La Orotava’s other claim to fame is La Casa de los Balcones. The most famous feature of Canarian architecture is the wooden balconies on many of the old houses, some beautifully carved, and exquisite examples can be seen in this old building, which also serves as a handicraft exhibit and shop. It used to be that you could see the wonderful tablecloths for which the island is also famous, being made here. Whether you still can I don’t know, because today it resembled a Disney World store in a thunderstorm, and as soon as we got in we looked for the exit! Maybe it isn’t always so busy and commercialized, they must be feeling the recession as we all do, and they have every right to take advantage of whatever business they can drum up. I will definitely try it again some day.
The rain was getting heavier, and we knew the time had come to go. Lucky for us there is always the thought that we could come again another year, but you had to feel sorry for the tourists, for whom it was maybe a once in a lifetime visit. We took refuge in a little bar and ordered delicious, thick hot chocolate and slices of fresh cake before we set off though. I took off my sodden cardigan and used it to dry off my hair, but although we were almost soaked to the skin we weren’t all that cold, the hot chocolate took care of any chills.
We had seen horrendous holdups on the autopista going in the other direction as we arrived, and since we were leaving far earlier than expected, we decided to drive back over the mountains, instead of using the main road, which snakes around the coast. It wasn’t long before we emerged from the clouds into bright sunshine. This place never fails to amaze me in this. I swear there is always somewhere on the island that the sun is shining!
As we climbed, Colleen pulled over, to show me a sight of which I’d heard, but never seen before, the famous Rosa de Piedra, or Stone Rose.
These stunning, flower-shaped rock patterns are formed as cooling, volcanic lava sets and cracks, and there are several throughout the island. I’d been told about them, but never seen one before, although, to be sure, this one is right alongside the road. What the authorities have done in recent years, though, is create pathways and access so that you can see sights like this in pleasant safety.
We set forth once more, welcoming the sun’s heat as it streamed through the car windows, but not before walking back a few feet to snap our first view of Mount Teide, as the mist swirled up through the forests and threatened still to spoil the vista.
As we drove, we swapped stories and experiences of the island and of Gran Canaria, where Colleen used to live. It made me realize what a whole lifetime of memories I have here, and how good the time has been. Colleen mentioned the Visitors’ Center, in the National Park, which I hadn’t visited in years and years, and supposed was the same as it was back then, when the kids were fairly young, so we decided to make a stop there too. How wrong I was! It is a modern, well cared for unit, with interactive information for children about volcanos, rock structures, flora and fauna, and an excellent video describing how the island rose from the Atlantic seabed, and subsequently was molded by more volcanic activity. …..at least one of the theories, because there is stilll some debate about it. Surrounding the Center is a really nicely laid out walk, immaculately pathed and stocked with local flora. This used to be a rugged, little walk, more natural to be sure, but now it is accessible to people who are not so spry, which is nice.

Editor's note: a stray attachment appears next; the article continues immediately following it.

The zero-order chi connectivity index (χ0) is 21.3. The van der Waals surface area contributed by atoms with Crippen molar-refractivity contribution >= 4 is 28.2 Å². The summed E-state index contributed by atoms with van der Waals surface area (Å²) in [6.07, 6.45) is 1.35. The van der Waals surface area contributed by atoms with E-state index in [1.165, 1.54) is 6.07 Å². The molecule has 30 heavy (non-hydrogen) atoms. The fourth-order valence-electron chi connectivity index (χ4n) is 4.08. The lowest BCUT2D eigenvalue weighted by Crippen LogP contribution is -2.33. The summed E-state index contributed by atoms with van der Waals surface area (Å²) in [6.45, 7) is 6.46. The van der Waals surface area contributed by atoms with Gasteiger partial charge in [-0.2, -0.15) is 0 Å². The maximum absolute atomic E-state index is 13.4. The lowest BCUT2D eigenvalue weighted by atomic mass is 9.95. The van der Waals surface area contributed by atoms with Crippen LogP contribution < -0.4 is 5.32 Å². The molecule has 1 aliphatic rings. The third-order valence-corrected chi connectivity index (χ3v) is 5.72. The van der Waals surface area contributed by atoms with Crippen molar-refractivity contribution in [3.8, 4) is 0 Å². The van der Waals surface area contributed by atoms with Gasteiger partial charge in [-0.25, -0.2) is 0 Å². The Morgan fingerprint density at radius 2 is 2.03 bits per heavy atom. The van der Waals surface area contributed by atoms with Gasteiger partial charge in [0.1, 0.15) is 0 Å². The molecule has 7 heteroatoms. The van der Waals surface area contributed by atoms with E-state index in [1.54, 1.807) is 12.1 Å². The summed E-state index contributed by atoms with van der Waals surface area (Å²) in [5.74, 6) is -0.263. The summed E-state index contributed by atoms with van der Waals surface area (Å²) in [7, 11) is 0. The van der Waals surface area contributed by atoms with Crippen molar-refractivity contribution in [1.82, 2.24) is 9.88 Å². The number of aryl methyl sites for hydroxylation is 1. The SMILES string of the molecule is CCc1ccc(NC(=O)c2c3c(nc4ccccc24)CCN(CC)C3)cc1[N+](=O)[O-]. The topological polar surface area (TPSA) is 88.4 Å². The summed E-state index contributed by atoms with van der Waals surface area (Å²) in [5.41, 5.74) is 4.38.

I have to say that I had to resist the urge to whoop when I saw these:
In the bright light they didn’t photograph too well, but these are the famous, blue tajinastes. I have understood them to be rare, and I’ve never seen them before, so I am assuming that they have been placed here specifically by the Cabildo as a showpiece of the gardens around the walk. The caldera and the roadsides were heavily laden with the more common, red variety, most of which have just about finished blooming now.
Maybe it’s my imagination, but when the tajinaste are finished I think summer has really come, the heat, the dryness and the parched landscapes we are more familiar with in the south. Mind you, you would have laughed at that statement had you been on our downward journey, which took us back into thick mist, where headlights loomed with scary suddeness out of a gloom, which resembled The Twilight Zone. It enveloped us all the way down the mountain, well past the point at which we would normally have emerged from it, and when we did, it was to leaden skies even down here on the coast.
It might sound odd to keep harping on about the variety you find in this archipelago, let alone on this one island, and all are so very different in landscape, weather and traditions, but even after so many years, that it still never fails to engage me always surprises me. Scorching sun in the caldera of a volcano, colorful traditions in one of the prettiest towns I’ve ever seen, the best hot chocolate in the world, mist rising through forests and a white knuckle drive back to the coast where I watched a stunning sunrise this morning, all this is just, well, normal here.
Like I keep saying, nowhere’s perfect, but it will do for now…….to go on observing, to go on seeking new experiences enjoying the journey.